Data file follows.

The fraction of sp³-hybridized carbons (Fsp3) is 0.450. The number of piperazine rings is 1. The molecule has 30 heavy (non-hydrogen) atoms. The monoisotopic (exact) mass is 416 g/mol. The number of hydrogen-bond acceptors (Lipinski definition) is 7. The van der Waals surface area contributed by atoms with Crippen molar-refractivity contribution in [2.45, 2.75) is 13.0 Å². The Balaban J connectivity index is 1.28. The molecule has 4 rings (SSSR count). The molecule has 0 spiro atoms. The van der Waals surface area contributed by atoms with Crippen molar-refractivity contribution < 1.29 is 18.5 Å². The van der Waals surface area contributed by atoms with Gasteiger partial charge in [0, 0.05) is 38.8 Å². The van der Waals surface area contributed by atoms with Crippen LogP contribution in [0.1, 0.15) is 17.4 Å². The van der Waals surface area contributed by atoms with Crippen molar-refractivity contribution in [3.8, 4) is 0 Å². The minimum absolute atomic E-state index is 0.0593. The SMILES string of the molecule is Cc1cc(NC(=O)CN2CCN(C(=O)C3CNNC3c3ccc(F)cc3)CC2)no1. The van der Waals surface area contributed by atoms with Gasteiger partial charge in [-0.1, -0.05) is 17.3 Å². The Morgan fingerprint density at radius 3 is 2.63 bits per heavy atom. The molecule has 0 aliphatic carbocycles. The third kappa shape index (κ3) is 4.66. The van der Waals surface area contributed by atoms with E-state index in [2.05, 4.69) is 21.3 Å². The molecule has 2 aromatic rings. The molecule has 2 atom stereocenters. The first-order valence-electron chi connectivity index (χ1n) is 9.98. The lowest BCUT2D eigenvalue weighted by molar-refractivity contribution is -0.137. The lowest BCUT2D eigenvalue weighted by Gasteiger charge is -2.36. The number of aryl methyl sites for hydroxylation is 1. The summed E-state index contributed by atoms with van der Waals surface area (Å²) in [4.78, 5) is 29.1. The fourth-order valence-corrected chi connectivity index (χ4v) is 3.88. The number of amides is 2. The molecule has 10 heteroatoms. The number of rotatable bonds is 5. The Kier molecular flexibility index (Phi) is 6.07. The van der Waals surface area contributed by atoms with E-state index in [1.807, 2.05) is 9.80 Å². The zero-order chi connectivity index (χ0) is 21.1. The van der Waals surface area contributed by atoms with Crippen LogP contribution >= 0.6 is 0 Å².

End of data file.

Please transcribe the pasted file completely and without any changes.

The fraction of sp³-hybridized carbons (Fsp3) is 0.450. The number of piperazine rings is 1. The molecule has 30 heavy (non-hydrogen) atoms. The monoisotopic (exact) mass is 416 g/mol. The number of hydrogen-bond acceptors (Lipinski definition) is 7. The van der Waals surface area contributed by atoms with Crippen molar-refractivity contribution in [2.45, 2.75) is 13.0 Å². The Balaban J connectivity index is 1.28. The molecule has 4 rings (SSSR count). The molecule has 0 spiro atoms. The van der Waals surface area contributed by atoms with Crippen molar-refractivity contribution < 1.29 is 18.5 Å². The van der Waals surface area contributed by atoms with Gasteiger partial charge in [0, 0.05) is 38.8 Å². The van der Waals surface area contributed by atoms with Crippen LogP contribution in [0.1, 0.15) is 17.4 Å². The van der Waals surface area contributed by atoms with Crippen molar-refractivity contribution in [3.8, 4) is 0 Å². The minimum absolute atomic E-state index is 0.0593. The SMILES string of the molecule is Cc1cc(NC(=O)CN2CCN(C(=O)C3CNNC3c3ccc(F)cc3)CC2)no1. The van der Waals surface area contributed by atoms with Gasteiger partial charge in [-0.1, -0.05) is 17.3 Å². The Morgan fingerprint density at radius 3 is 2.63 bits per heavy atom. The molecule has 0 aliphatic carbocycles. The third kappa shape index (κ3) is 4.66. The van der Waals surface area contributed by atoms with E-state index in [2.05, 4.69) is 21.3 Å². The molecule has 2 aromatic rings. The molecule has 2 atom stereocenters. The first-order valence-electron chi connectivity index (χ1n) is 9.98. The lowest BCUT2D eigenvalue weighted by molar-refractivity contribution is -0.137. The lowest BCUT2D eigenvalue weighted by Gasteiger charge is -2.36. The number of aryl methyl sites for hydroxylation is 1. The summed E-state index contributed by atoms with van der Waals surface area (Å²) in [4.78, 5) is 29.1. The fourth-order valence-corrected chi connectivity index (χ4v) is 3.88. The number of amides is 2. The molecule has 10 heteroatoms. The number of rotatable bonds is 5. The Kier molecular flexibility index (Phi) is 6.07. The van der Waals surface area contributed by atoms with E-state index in [1.807, 2.05) is 9.80 Å². The zero-order chi connectivity index (χ0) is 21.1. The van der Waals surface area contributed by atoms with Crippen LogP contribution >= 0.6 is 0 Å².